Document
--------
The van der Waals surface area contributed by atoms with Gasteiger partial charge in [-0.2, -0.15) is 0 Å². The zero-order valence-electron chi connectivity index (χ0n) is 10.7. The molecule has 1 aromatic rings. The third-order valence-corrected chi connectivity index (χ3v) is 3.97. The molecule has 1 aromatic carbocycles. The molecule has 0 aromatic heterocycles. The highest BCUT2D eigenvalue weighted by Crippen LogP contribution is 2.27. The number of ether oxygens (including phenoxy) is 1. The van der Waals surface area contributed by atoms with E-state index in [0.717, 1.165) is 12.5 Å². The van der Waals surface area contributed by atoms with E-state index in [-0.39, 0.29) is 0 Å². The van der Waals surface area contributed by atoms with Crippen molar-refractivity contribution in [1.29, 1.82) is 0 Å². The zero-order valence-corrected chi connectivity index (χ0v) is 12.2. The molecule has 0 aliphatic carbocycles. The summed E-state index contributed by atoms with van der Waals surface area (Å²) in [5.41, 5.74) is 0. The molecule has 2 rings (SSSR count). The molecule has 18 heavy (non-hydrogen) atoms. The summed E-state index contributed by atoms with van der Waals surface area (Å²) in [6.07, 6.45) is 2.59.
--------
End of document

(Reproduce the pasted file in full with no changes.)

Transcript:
The van der Waals surface area contributed by atoms with Gasteiger partial charge in [-0.2, -0.15) is 0 Å². The zero-order valence-electron chi connectivity index (χ0n) is 10.7. The molecule has 1 aromatic rings. The third-order valence-corrected chi connectivity index (χ3v) is 3.97. The molecule has 1 aromatic carbocycles. The molecule has 0 aromatic heterocycles. The highest BCUT2D eigenvalue weighted by Crippen LogP contribution is 2.27. The number of ether oxygens (including phenoxy) is 1. The van der Waals surface area contributed by atoms with E-state index in [0.717, 1.165) is 12.5 Å². The van der Waals surface area contributed by atoms with E-state index in [-0.39, 0.29) is 0 Å². The van der Waals surface area contributed by atoms with Crippen molar-refractivity contribution in [1.29, 1.82) is 0 Å². The zero-order valence-corrected chi connectivity index (χ0v) is 12.2. The molecule has 0 aliphatic carbocycles. The summed E-state index contributed by atoms with van der Waals surface area (Å²) in [5.41, 5.74) is 0. The molecule has 2 rings (SSSR count). The molecule has 18 heavy (non-hydrogen) atoms. The summed E-state index contributed by atoms with van der Waals surface area (Å²) in [6.07, 6.45) is 2.59.